Switzerland differs from the majority of high ranking countries on this list in that there is no state run healthcare in the country, with citizens required to purchase insurance from private companies, which in turn are legally required to accept every applicant. However, the government has measures in place to ensure that no one pays more than 8% of their personal income on basic coverage.
Despite the relatively high cost of cost of healthcare in Switzerland, data suggests that citizens are content with the high level of care it provides, with a large number of doctors and nurses helping to provide a high standard of treatment and keep waiting times down.
The fresh mountain air is also likely a contributing factor to Swiss health. Thanks to an energy network that is largely powered by hydroelectricity and nuclear power, the air quality isn’t spoiled by high levels of carbon dioxide like in many other developed countries.
Switzerland’s location (being nestled amidst the Alps) lends itself to winter sports, with skiing, snowboarding and mountaineering being among the most popular pastimes for the Swiss. Other sports played in Switzerland include ice hockey and football, with tennis also becoming increasingly popular in recent years thanks to Swiss players Martina Hingis and Roger Federer.
After topping the list in recent years, Singapore fell to fourth place in 2017, although with a health ranking of 90.23 it’s still well ahead of most other countries.
By far the smallest country in the top five, the city state of Singapore punches well above its weight in terms of welfare, placing higher than any other nation in Asia thanks to the significant improvement in average quality of life since the rapid development of its economy following its independence from the British Raj.
The local cuisine is greatly influenced by neighbouring Malaysian, Chinese, Indian and Indonesian dishes, with this food hybridity being seen as a major part of the country’s national identity. Singaporean recipes are noted for their liberal use of spices like ginger and turmeric which are said locally to improve circulation and ‘allow more vital nutrients to reach each organ’.
Meanwhile, the mix of local religious belief and dietary restrictions leads many to serve vegetarian options to avoid any cultural clashes. The recipe for Vegan Singaporean Noodles found below is a great example of this. (Recipe from the Minimalist Baker).
Vegan Singaporean Noodles
2 cloves garlic, minced
2 tbsp tamari or soy sauce
1-2 tbsp coconut sugar
1 large lime, juiced
6 ounces thin rice noodles
2 tbsp toasted sesame oil, divided
1/4 white onion, thinly sliced
3/4 red bell pepper, thinly sliced
12 snow peas
1 tbsp tamari or soy sauce
4 tsp curry powder
Singapore’s healthcare has also been repeatedly ranked one of the most efficient in the world with roughly 80% of the population relying upon the country’s universal healthcare system, which while not free is heavily supplemented by government subsidies and funded by compulsory savings from payroll deductions in a plan known as Medisave.
Singapore also places a lot of emphasis on preventing medical ailments through education and immunisation, leading to low levels of obesity and a lower than average number of deaths from HIV every year.
Also, as a small city state Singapore does not have large areas of countryside for its citizens to retreat to, so great efforts are made to tackle local pollution and provide clean green spaces and parks within the city for the population to enjoy.
Popular sports in Singapore include swimming, badminton and basketball, while the warm south Asian climate also prompts many residents to make use of the surrounding seas, with water sports such as water skiing and scuba diving also being popular recreational activities for locals.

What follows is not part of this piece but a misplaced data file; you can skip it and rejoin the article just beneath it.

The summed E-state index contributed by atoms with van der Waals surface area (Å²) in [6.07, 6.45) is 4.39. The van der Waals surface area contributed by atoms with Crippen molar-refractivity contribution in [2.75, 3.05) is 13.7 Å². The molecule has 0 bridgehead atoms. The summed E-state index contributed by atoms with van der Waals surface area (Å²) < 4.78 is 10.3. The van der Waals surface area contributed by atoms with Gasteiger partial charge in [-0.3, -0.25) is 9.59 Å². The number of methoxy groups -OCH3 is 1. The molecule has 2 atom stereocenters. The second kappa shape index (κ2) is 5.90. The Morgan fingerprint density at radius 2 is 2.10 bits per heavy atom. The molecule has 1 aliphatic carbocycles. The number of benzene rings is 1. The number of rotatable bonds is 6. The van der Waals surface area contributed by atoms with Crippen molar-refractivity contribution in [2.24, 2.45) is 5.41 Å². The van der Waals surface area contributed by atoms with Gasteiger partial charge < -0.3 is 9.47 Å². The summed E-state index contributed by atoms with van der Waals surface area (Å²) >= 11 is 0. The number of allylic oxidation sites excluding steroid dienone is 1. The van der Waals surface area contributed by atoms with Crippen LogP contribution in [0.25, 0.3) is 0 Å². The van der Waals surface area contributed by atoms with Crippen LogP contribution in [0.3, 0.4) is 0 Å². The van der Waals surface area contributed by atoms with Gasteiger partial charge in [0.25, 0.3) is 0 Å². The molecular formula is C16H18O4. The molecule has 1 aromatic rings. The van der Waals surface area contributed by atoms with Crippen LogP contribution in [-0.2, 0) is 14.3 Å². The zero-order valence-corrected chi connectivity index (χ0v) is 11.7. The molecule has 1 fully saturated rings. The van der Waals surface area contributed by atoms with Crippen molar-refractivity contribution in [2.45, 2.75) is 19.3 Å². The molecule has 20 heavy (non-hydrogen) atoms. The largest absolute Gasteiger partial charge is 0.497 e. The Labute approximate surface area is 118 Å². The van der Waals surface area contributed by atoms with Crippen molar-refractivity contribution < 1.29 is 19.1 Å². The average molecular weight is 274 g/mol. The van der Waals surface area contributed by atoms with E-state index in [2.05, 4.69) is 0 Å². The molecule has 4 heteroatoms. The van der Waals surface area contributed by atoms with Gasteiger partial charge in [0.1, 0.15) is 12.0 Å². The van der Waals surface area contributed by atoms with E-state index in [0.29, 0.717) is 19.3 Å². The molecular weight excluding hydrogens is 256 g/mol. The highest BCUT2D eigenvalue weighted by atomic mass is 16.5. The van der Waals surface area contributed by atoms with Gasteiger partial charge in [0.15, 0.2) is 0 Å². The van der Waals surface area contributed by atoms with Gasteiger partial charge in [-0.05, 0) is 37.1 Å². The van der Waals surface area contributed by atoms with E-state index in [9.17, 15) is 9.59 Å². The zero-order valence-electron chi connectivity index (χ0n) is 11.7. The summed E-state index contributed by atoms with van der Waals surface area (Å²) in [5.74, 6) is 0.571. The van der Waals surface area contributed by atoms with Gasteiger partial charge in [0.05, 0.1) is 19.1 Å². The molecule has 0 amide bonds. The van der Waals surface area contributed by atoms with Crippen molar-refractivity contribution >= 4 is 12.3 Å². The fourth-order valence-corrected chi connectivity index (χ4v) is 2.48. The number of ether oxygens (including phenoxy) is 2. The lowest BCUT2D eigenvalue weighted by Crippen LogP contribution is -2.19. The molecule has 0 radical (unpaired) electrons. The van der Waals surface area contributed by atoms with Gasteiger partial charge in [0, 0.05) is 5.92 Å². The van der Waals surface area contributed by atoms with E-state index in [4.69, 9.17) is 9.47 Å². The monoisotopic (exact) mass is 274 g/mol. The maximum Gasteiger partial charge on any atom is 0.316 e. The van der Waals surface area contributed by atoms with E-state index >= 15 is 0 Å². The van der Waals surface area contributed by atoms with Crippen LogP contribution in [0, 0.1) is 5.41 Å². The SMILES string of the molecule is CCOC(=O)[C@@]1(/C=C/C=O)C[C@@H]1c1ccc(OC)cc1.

As if you need any more reason to be jealous of those living in sunny Australia, the nation rounds out the top five on this list, with a health grade of 89.24.
Despite being home to some of the most dangerous wildlife on the planet, Australians born today can be expected to live to the ripe old age of 79 on average, which is no doubt in part thanks to the laid back national attitude that the country is famed for.
Unlike the other countries on this list, Australian cuisine is not always considered the most healthy and is largely influenced by over a century of British colonial rule, which has led to the popularity of traditional British dishes like roast dinners and fish and chips.
However, the most iconic of Australian meals would have to be the barbecue, with the prominence of meat in the local diet and Australia’s sweltering summers leading many to gather with friends and family to enjoy relaxed evenings of eating and drinking.
If you wish to try an Australian style barbecue at home but aren’t blessed with reliable summers, here’s a recipe for sticky pork ribs you can make from the comfort of your kitchen. (Recipe from myfoodbook)
Sticky pork ribs
2 garlic cloves, finely chopped
1/3 cup honey
1/4 cup tomato sauce
1/4 cup oyster sauce
3 racks of American-style pork ribs
Australian’s take their health very seriously, as evidenced in 2008 when the Australian government established the National Preventative Health Taskforce with the goal of tackling some major health burdens such as obesity and excessive consumption of alcohol, with the group publishing a paper entitled ‘Australia: the healthiest country by 2020’. This goal doesn’t look too far off considering the current rankings.
Australia’s healthcare is based upon a publicly funded universal system which coexists alongside a private health system, with the government helping to subsidise most prescription medications for citizens.
Sports-wise Australian’s like to make use of their many beautiful beaches, with volleyball and surfing being a favourite of many locals. The Aussies also have a keen interest in both cricket and rugby, with world-renowned national teams.
Although it failed to score as highly as its Mediterranean neighbour Italy, Spain’s extensive public health system and fresh diet led the country to reach sixth place this year, despite still Spain still suffering from the aftereffects of the 2008 financial crisis.
With an average life expectancy of 85 and over 58,000 people breaking the 100 marker, it is maybe a bit surprising that Japan only came in at a close seventh this year.
However, with excessive smoking habits and the long working hours and stress that are associated with Japanese working culture taking their toll on much of the population, Japan finds itself falling just short of making the top five.
Sweden ranks eighth in 2017’s rankings, with the country’s strong focus on education and environmental issues helping Swedes to live a healthier lifestyle than many of their neighbours. Its publicly funded healthcare system is also well regarded, ranking in the top five for is low infant mortality rate.
So there you have it, our look at some of the world’s healthiest nations. If you fancy starting a healthier life abroad, one of these destinations could be the home for you.